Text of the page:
But Lightzone is quite rough around the edges: generally slow, memory inefficient and a host of other niggles. Development doesn't seem to be going anywhere and they are lagging behind the competition.
I think my perfect editing tool would have the layering and tools of Lightzone, integrated into the Lightroom workflow. Now that would be a powerful product. No, I don't think using Lightzone as an external editor from Lightroom fixes that. It would be nice to have a develop panel in Lightroom for Lightzone, running it as an engine underneath, controlled from the same xml file format that Lightroom uses. That would get me to the core differentiator in Lightzone (the adjustments engine) without having to suffer the niggles.
Friday, 3 April 2009
Regular readers will probably be aware that I've been a long-term Lightzone user but recently have been writing about Lightroom.
Monday, 10 November 2008
As I mentioned at the end of this post, I've been using Lightzone as my main black and white conversion software for sometime. It produces really pleasing results with lots of control and minimum effort. This is where the underlying linear colourspace and the ease of the Zonemapper come into their own.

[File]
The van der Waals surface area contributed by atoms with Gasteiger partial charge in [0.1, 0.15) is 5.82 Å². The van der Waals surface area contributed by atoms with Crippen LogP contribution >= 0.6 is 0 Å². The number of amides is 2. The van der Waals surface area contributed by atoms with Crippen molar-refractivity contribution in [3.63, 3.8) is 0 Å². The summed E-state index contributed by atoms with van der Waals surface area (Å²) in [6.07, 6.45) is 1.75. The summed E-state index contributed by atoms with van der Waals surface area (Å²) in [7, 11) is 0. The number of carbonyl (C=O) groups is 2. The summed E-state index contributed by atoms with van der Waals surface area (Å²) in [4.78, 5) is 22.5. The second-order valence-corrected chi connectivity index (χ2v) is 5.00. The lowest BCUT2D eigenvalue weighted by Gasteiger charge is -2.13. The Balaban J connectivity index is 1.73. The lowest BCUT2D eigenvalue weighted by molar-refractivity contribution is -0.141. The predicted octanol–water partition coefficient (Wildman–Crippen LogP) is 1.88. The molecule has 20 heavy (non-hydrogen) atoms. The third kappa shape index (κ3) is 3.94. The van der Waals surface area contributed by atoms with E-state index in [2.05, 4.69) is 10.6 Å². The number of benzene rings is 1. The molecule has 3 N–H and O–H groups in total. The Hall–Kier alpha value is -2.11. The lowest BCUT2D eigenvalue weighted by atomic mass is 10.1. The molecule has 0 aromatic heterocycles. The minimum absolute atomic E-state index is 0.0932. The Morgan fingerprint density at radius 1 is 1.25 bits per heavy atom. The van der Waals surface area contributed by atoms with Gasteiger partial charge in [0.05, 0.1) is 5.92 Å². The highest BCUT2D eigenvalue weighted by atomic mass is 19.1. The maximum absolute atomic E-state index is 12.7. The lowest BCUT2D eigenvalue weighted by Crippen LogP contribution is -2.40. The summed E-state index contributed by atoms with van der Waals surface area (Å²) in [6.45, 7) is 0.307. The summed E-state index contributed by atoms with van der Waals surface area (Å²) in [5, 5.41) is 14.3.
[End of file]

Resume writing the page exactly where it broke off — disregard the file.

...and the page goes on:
With the funky new tools, I thought I'd take a crack at using Lightroom in a sort of shoot-off. This won't be a long post because, quite frankly, there was no contest. Lightroom is very clunky and fiddly to use in comparison. Sure, it's got all the fine tuning possibilities in every part of the spectrum and masking etc. But with Lightzone I get that same power, with far fewer clicks. Plus I can stack tonal adjustment layers in Lightzone, which isn't possible in Lightroom (limited to a single curve tool).
Even for tweaking monochrome scans, I find Lightzone better, largely because I'm so tuned into the Zonemapper, but in these cases it's a closer call. I'm using Photoshop for scans mostly, anyway.
So for black and white, Lightzone wields the single stone that slays the Lightroom Goliath
Saturday, 23 February 2008